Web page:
Justice Statement 2 should be treated as the beginning of a conversation rather than the end of one. That conversation must include the resourcing implications of each proposed initiative as in the absence of that real world analysis there is the danger that change could produce unintended and regrettable consequences. That conversation must address the long overdue lack of investment in modern court facilities at the superior court level. It must also address the resourcing deficiencies of our legal aid system which languishes in an impoverished state.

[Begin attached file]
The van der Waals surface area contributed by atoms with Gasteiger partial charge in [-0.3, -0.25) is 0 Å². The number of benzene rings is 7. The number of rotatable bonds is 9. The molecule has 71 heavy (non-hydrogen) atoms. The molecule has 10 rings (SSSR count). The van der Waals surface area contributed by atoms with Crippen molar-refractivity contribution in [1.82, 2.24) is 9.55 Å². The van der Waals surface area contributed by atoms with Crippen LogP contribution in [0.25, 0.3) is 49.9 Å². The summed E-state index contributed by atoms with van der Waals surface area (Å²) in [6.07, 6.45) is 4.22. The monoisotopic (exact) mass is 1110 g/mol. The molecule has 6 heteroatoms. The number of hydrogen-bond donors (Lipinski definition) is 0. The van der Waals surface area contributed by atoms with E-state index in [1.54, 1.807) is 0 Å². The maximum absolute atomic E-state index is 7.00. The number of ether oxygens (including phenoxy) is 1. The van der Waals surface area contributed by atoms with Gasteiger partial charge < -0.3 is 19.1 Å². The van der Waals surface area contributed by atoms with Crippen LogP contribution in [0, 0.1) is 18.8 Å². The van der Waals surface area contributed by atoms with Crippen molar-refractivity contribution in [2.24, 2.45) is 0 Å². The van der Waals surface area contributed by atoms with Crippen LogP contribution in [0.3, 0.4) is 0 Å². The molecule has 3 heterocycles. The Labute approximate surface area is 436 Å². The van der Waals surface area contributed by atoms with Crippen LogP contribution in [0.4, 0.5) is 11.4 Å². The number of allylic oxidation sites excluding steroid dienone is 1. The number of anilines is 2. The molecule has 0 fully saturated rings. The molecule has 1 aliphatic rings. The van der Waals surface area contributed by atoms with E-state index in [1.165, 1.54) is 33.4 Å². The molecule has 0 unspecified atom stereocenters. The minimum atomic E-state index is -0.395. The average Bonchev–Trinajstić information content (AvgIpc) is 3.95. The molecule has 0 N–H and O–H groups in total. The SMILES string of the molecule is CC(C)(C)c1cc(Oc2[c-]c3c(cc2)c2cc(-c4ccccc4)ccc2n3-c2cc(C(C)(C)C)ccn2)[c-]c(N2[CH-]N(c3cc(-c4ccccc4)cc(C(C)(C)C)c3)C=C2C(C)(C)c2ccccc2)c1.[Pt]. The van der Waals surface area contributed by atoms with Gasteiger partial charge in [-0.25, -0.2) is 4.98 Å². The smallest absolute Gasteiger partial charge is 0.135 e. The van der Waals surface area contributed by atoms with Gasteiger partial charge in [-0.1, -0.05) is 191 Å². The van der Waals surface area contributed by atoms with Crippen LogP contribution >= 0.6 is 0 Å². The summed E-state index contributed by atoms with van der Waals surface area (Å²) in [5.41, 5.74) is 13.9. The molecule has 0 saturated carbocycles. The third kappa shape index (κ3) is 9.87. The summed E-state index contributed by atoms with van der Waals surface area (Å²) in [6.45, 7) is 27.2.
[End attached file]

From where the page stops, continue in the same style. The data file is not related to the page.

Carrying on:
We look forward to that conversation.

Daily, those of us at the coalface encounter and bear witness to the fact that lack of proper resourcing of our civil and criminal justice systems generates dysfunction and cost to the community at large. It's time for our Attorney-General to recognise how much legal practitioners can contribute to achieving best practice in our justice system.

There is an old Chinese curse, "May you live in interesting times". It is reportedly one of three such curses, the other two being, "May you come to the attention of those in authority" and "May you find what you are looking for". When it comes to our justice system in Victoria, I am content that we be thrice cursed. The community expects it of us.